When Morning Edition and its host won a George Foster Peabody Award in 1999, the Peabody committee lauded Edwards as

Edwards' skills as an interviewer have been widely praised. NPR's ombudsman Jeffrey Dvorkin said, "If I were his producer, I would think of Edwards as NPR's version of Charlie Rose."[2] The New York Daily News called him "an institution among Morning Edition listeners for his interviewing skills and his calm, articulate style."[3] It is estimated that Edwards conducted over 20,000 interviews for NPR. His subjects ranged from major politicians to authors and celebrities. His weekly call-in chats with retired sportscaster Red Barber are fondly remembered. The chats were supposedly about sports, but often digressed into topics like the Gulf War, what kind of flowers were blooming at Barber's Tallahassee, Florida home, or other non-sport subjects. Barber would call Edwards "Colonel Bob," referring to Edwards' Kentucky Colonel honor from his native state. Barber died in 1992, and the following year Edwards based his first book, Fridays with Red: A Radio Friendship (ISBN 0-671-87013-0), on the weekly interviews.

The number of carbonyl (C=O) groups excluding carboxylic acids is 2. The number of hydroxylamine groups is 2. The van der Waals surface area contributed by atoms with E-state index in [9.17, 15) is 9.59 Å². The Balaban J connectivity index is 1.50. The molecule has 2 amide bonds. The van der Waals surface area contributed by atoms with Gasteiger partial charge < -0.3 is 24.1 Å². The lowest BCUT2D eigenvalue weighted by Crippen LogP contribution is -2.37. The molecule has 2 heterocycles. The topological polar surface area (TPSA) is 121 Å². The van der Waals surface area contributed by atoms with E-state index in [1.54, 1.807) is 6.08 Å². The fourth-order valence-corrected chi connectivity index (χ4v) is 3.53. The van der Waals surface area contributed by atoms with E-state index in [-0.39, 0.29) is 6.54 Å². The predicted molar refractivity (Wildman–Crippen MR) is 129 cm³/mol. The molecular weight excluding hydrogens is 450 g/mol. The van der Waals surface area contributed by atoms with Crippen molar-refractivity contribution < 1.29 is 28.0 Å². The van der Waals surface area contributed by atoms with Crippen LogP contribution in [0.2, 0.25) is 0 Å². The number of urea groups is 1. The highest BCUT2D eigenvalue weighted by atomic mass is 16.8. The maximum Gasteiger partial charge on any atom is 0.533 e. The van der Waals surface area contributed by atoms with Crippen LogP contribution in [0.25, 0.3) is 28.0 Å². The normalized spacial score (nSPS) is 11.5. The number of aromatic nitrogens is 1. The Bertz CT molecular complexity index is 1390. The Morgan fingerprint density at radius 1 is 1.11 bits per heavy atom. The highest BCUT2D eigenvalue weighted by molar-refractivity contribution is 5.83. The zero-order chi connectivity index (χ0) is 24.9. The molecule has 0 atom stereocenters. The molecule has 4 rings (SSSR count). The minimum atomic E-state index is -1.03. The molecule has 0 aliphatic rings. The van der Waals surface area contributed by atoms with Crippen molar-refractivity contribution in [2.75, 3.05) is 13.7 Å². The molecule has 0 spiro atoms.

In 2003, Edwards was inducted into the Kentucky Journalism Hall of Fame.

Controversial departure from NPR

In April 2004, NPR executives decided to "freshen up" Morning Edition's sound. Edwards was removed as host, replaced with Steve Inskeep and Renée Montagne, and reassigned as a senior correspondent for NPR News. The move took him by surprise. "I'd rather stay," he said, "but it's not my decision to make."[3] At first, NPR executives and spokespersons did not fully explain the move, leaving many listeners confused.[4] Eventually they did make some attempts to explain themselves. According to NPR spokeswoman Laura Gross, "It's part of a natural evolution. A new host will bring new ideas and perspectives to the show. Bob's voice will still be heard; he'll still be a tremendous influence on the show. We just felt it was time for a change." Executive Vice President Ken Stern also explained the move. "This change in Morning Edition is part of the ongoing evaluation of all NPR programming that has taken place over the last several years. We've looked at shows like All Things Considered and Talk of the Nation with an eye to how we can best serve listeners in the future."[3] Although Stern later participated in an online chat with listeners at NPR's website, it only heightened their confusion and anger.[citation needed]